Sickness. Demons. RESPITE. Ministry.
Updated: Feb 9
The Rev. Sara Cosca-Warfield
Scripture: Mark 1:29-39
I don’t know if you’ve noticed, but the last few weeks’ gospel readings have been incredibly short. That’s because our Epiphany readings this year all come from Mark. If John is the blogger of the gospels and Luke is Facebook, then Mark is Twitter. John is longform—poetic, deep, and metaphorical. John is happy to use as many words as are needed to paint his picture of a cosmic Christ. Luke is more personal, relational, speaking to our shared sense of values. And Mark, well, Mark is happy reporting the story in 240 characters or less. The gospel of Mark is more of a newspaper report: just the facts. No lingering.
In fact, despite the order that’s in our Bible, Mark was actually the first gospel to be written. It was one of the boilerplates that both Matthew and Luke pulled from to put together their accounts. They each took the facts of Mark and put their own spin on them: Matthew took the Jewish perspective while Luke sought to speak more to the Gentiles, framing Jesus as savior to the outsiders.
But Mark has no such framing. He simply reports on the whereabouts and works of Jesus, quick and to the point—leaving Matthew and Luke and all of us to interpret Jesus for ourselves.
We see this today. Lots of action in relatively few words. Jesus and four disciples leave the synagogue where Jesus has just launched his formal ministry. They go to a house where Jesus heals Simon’s mother-in-law. Then a whole bunch of people show up to be healed. Jesus tells everyone not to tell anyone about him, which obviously didn’t work. We’re still talking about him 2,000 years later. Anyways, then Jesus goes to a deserted place to pray and his disciples go looking for him. They find him, and he says, “let’s get out of here and spread this good news everywhere.”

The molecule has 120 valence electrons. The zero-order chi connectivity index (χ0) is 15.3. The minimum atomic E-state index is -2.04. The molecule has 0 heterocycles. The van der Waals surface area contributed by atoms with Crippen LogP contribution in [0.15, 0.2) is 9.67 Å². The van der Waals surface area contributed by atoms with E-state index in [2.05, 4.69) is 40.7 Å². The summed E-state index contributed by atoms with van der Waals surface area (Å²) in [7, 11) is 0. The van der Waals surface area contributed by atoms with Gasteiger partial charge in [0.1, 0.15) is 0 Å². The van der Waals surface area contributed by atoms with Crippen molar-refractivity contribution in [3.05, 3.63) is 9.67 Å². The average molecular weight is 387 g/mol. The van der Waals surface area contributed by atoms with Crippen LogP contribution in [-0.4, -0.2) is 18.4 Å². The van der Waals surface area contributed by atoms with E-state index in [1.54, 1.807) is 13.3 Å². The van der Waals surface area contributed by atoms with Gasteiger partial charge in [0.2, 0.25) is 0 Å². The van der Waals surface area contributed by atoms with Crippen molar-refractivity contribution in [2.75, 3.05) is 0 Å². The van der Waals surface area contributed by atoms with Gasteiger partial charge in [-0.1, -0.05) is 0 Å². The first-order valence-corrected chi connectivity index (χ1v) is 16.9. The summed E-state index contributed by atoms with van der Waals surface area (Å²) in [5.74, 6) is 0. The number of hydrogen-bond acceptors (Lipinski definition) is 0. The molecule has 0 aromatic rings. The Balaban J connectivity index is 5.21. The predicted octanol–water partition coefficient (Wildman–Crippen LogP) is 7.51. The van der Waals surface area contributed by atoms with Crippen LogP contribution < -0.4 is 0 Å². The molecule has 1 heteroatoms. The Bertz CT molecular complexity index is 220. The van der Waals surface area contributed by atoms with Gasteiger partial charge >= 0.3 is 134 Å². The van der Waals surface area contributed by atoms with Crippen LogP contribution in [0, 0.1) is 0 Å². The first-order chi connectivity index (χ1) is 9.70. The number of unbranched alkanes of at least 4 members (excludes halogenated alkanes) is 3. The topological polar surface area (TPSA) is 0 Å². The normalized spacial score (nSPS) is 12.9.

All of that happens in ten verses. John could only dream of being so succinct.
But I think what I’m most interested in today is Jesus’ movement in this brief pericope. He heals sickness. He casts out demons. He goes to a quiet, deserted place to rest and pray. Then he goes out to do the work God called him to do.
Sickness. Demons. Respite. Ministry.
Sounds kind of familiar right now.
This simple, speedy, succinct passage might offer us hope for right now.
First, sickness. I don’t think we have to think too hard to make that parallel. Right now, the pandemic constantly surrounds us with the threat of sickness. Many of us have loved ones who have had Covid. Some of us have loved ones who have died of Covid. And all of us know people who we don’t ever want to get Covid because we don’t know what it might do to them.
But demons and unclean spirits—that’s not quite as obvious to our modern situation.
I think it’s easy to think of demons as these evil spirits lurking in horror movies or waiting for bad people in the afterlife. But I think there are demons that we actually face in our day-to-day life, and they are much more complicated. Addiction can be a demon. Mental illness can be a demon. Poverty can be a demon. Depression can be a demon. White supremacy is a demon.